The Authority of Scripture

There is a temptation to see the Bible as self-sufficient, that a person really needs no other guide. The idea here is that the Bible itself instructs you how to read it, and that if you just keep reading it with an open mind you will learn everything you need to know about its message. This, I believe, is a misconception!

When Lutherans and other Reformers cry Sola Scriptura they are not saying the Bible is the only thing you need. Instead, they are saying that the Bible alone is the highest authority. In Lutheran Confessional terms we talk about Scripture being “the only rule and norm according to which all doctrines and teachers alike must be appraised and judged.”

For the Written Word to carry authority, the first thing needed is literacy. Someone must be able to read, know vocabulary, understand sentence structure, and understand rules of grammar. And then reader and hearer alike must be able to think logically.

Although the Scriptures themselves help bring forth faith, belief that the writings themselves are the Word of God is fundamental to understanding them. The Church, involving the Communion of Saints, believes, teaches, and confesses that the Bible is the Word of God.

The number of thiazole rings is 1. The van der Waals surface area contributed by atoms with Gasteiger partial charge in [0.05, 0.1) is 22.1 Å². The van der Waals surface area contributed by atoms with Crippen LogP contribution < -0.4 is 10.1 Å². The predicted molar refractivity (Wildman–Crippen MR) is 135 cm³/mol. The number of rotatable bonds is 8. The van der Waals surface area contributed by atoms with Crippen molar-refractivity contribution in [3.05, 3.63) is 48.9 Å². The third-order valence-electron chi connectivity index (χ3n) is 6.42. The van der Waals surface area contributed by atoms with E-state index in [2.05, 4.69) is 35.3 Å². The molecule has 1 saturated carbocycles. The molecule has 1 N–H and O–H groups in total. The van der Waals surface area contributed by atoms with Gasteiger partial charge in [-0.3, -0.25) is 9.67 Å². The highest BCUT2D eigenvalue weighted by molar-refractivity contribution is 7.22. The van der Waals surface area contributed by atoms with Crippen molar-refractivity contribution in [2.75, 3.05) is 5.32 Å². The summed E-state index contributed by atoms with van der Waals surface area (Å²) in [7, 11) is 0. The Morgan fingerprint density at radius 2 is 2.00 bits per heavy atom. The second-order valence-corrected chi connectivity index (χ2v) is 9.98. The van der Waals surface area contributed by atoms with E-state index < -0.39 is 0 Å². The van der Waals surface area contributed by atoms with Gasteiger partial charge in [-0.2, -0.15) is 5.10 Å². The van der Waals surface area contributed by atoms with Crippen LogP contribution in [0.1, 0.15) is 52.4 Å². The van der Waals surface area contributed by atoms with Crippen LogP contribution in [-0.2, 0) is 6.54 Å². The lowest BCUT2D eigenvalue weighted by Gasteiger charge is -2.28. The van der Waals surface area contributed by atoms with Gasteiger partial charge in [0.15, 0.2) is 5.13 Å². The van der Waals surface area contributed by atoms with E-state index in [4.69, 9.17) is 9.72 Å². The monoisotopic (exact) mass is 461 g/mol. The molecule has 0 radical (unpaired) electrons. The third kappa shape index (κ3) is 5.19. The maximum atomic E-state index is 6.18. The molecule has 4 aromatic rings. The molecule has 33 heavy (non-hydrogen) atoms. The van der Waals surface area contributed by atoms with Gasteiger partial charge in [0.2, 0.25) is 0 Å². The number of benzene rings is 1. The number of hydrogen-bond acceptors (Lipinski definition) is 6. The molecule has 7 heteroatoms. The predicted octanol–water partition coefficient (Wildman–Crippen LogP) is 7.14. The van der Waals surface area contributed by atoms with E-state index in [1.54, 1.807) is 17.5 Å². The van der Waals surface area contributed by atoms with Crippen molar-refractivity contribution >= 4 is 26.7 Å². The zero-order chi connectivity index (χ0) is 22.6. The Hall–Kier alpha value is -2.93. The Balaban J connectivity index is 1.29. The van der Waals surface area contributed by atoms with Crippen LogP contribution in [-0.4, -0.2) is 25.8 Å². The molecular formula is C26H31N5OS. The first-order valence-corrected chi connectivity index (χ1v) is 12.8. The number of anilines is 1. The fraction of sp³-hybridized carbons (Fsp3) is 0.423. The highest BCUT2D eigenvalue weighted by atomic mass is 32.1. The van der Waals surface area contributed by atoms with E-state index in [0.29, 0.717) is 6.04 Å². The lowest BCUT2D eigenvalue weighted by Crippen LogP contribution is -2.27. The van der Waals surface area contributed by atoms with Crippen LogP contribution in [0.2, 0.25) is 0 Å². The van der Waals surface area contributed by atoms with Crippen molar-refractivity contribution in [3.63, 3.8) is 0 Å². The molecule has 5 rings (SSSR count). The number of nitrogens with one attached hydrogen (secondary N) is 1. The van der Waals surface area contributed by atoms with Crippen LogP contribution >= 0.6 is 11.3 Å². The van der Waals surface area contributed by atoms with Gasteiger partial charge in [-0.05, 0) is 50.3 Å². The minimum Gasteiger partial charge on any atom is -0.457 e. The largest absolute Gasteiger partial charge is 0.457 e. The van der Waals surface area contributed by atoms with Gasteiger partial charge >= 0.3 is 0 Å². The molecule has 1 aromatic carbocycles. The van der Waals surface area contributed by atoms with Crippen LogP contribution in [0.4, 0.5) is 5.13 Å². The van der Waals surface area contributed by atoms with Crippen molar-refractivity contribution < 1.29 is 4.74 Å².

And then as Scripture itself teaches, just as the Holy Spirit inspired the writers of the Bible, so the Holy Spirit is needed for us to understand them (cf. 2 Peter 1:20-21). Such interpretation is not a matter of individual interpretation! Part of the reason for this is that the Holy Spirit both gathers the Church and then works through the variety of spiritual gifts variously given to its members to guide us.

It is good to remember that as our Lord Jesus and His Apostles bore witness to the meaning of the Old Testament Scriptures, it was not enough that people then knew them well. They needed to have their ears and hearts opened to learn that the Scriptures pointed to Jesus – His death and resurrection for our salvation. (cf. John 5:39; 1 Cor. 10:11)

Since You Asked…

What is the purpose of the Psalm Reading? And why do we often sing (chant) the Psalm? “The appointed psalm is sung as a meditation on the First Lesson, a response to it, and a bridge to the Second Lesson. … Hearers of the lessons need a chance to assimilate the First Lesson before the Second Lesson begins. The required use of a psalm between the lessons provides for the restoration of psalm singing to its traditional place in the life of the church and gives the worshiper the opportunity to participate in the singing (or reading) of a portion of Scripture…” (from “Manual on the Liturgy” companion to the LBW, from Augsburg Pub.)

Chanting can be thought of as “exalted speech”. It sets the speech apart from regular speech and the slower cadence allows for reflection